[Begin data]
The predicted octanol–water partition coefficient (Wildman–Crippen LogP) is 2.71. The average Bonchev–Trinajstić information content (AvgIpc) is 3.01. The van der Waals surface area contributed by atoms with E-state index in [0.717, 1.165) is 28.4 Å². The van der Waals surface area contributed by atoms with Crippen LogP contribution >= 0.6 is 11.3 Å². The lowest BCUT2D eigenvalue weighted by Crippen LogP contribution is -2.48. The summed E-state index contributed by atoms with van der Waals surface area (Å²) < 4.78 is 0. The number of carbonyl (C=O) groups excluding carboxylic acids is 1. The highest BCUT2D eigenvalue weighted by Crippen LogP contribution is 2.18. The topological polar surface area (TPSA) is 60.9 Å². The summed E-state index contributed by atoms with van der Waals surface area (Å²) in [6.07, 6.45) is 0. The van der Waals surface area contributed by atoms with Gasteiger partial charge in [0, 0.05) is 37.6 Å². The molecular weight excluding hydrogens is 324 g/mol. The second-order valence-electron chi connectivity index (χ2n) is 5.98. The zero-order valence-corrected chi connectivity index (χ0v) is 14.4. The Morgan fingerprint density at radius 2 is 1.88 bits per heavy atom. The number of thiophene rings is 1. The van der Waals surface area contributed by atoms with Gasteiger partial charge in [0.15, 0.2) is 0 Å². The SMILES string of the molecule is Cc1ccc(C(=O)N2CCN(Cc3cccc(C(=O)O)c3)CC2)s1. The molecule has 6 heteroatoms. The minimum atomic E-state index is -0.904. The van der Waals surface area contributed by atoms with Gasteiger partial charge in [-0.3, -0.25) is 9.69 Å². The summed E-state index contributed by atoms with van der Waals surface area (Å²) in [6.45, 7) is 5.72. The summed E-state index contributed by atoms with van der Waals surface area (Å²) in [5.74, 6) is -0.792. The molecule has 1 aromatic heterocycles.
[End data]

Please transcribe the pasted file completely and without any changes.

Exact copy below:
The predicted octanol–water partition coefficient (Wildman–Crippen LogP) is 2.71. The average Bonchev–Trinajstić information content (AvgIpc) is 3.01. The van der Waals surface area contributed by atoms with E-state index in [0.717, 1.165) is 28.4 Å². The van der Waals surface area contributed by atoms with Crippen LogP contribution >= 0.6 is 11.3 Å². The lowest BCUT2D eigenvalue weighted by Crippen LogP contribution is -2.48. The summed E-state index contributed by atoms with van der Waals surface area (Å²) < 4.78 is 0. The number of carbonyl (C=O) groups excluding carboxylic acids is 1. The highest BCUT2D eigenvalue weighted by Crippen LogP contribution is 2.18. The topological polar surface area (TPSA) is 60.9 Å². The summed E-state index contributed by atoms with van der Waals surface area (Å²) in [6.07, 6.45) is 0. The van der Waals surface area contributed by atoms with Gasteiger partial charge in [0, 0.05) is 37.6 Å². The molecular weight excluding hydrogens is 324 g/mol. The second-order valence-electron chi connectivity index (χ2n) is 5.98. The zero-order valence-corrected chi connectivity index (χ0v) is 14.4. The Morgan fingerprint density at radius 2 is 1.88 bits per heavy atom. The number of thiophene rings is 1. The van der Waals surface area contributed by atoms with Gasteiger partial charge in [0.15, 0.2) is 0 Å². The SMILES string of the molecule is Cc1ccc(C(=O)N2CCN(Cc3cccc(C(=O)O)c3)CC2)s1. The molecule has 6 heteroatoms. The minimum atomic E-state index is -0.904. The van der Waals surface area contributed by atoms with Gasteiger partial charge in [-0.3, -0.25) is 9.69 Å². The summed E-state index contributed by atoms with van der Waals surface area (Å²) in [6.45, 7) is 5.72. The summed E-state index contributed by atoms with van der Waals surface area (Å²) in [5.74, 6) is -0.792. The molecule has 1 aromatic heterocycles.